When Khrushchev met the foreign ministers at his dacha in Pitsunda on August 9, he said they must now turn to the German problem which could be fixed with his peace treaty.  Rusk replied that it was not up to the Soviet Union or Western allies whether the Germans should accept political division.   Neither the US or USSR really wanted a unified Germany, nuclear or not.  Vladimir Zubok, who has explored Soviet archives perhaps more than any other scholar, says Kennedy had Harriman ask Khrushchev about possible preemptive strikes on Chinese nuclear weapon facilities, but this approach was rebuffed.  Khrushchev was unwilling to make such a break with his Chinese rivals.

On August 15th, Nikita Khrushchev signed the Limited Test Ban Treaty with Rusk and Home in Moscow, simultaneously with Kennedy and Dobrynin in Washington and Macmillan in London.  Other nations followed suit when the treaty was introduced at United Nations General Assembly sessions in September 1963.  Unfortunately, the nations most likely to develop nuclear weapons such as France, India, Pakistan and China, refused to sign the treaty.  France was tied to the US and Britain in Berlin but had stymied test-ban negotiations throughout the crisis.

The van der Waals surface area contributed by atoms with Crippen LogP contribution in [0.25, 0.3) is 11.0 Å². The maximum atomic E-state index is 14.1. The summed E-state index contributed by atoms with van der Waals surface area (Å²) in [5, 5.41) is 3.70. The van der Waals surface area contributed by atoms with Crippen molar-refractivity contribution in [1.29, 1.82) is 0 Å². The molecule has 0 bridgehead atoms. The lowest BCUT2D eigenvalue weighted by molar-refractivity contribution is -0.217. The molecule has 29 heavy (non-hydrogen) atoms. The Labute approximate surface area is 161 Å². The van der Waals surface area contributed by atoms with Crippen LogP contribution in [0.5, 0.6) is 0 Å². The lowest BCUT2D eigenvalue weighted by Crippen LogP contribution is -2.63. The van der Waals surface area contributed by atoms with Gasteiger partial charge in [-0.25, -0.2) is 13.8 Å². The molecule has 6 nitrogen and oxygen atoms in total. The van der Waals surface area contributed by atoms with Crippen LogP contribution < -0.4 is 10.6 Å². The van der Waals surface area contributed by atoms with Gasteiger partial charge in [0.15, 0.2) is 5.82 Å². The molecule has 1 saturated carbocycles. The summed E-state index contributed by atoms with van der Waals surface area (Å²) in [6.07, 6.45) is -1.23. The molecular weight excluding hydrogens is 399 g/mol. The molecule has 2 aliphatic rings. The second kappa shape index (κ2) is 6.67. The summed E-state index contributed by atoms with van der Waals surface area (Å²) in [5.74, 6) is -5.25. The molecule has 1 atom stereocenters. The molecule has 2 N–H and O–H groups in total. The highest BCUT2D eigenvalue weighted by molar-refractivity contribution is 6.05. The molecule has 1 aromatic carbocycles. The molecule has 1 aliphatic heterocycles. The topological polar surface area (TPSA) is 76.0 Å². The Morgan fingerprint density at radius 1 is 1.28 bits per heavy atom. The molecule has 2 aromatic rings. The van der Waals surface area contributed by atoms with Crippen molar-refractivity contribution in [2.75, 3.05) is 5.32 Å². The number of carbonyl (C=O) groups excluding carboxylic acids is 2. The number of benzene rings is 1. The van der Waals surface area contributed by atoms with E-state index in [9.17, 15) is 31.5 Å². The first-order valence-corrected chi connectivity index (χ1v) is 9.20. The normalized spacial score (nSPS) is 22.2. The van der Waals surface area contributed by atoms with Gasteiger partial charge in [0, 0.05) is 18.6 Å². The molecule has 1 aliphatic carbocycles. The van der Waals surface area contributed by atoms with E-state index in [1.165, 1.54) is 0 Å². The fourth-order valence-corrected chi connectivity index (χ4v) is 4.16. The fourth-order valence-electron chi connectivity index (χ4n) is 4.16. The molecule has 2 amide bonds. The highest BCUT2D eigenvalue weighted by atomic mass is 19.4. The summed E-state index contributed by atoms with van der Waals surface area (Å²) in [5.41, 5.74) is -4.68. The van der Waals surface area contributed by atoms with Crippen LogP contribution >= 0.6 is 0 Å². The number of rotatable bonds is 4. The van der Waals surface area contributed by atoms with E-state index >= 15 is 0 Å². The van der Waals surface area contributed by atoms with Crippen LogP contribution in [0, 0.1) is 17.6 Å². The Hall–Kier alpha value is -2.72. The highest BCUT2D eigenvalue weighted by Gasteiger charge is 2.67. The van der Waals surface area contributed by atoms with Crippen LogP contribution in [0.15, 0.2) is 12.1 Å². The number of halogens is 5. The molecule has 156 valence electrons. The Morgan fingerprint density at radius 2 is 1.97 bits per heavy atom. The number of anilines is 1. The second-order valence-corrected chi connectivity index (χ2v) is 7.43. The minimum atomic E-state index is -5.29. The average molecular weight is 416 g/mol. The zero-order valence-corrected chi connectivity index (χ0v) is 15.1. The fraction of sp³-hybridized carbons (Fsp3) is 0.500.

The draft Limited Test Ban Treaty (LTBT) fell short of the comprehensive ban initially sought.  The LTBT produced intense political criticism in the United Sates and faced tough Congressional review.  The test-ban agreement forbade nuclear tests in the atmosphere, underwater and outer space, but not underground. The signatories also agreed not to assist or participate in tests by other nations.  A final sticking issue was US insistence on a withdrawal option, tied specifically to perceived breaches in treaty observance.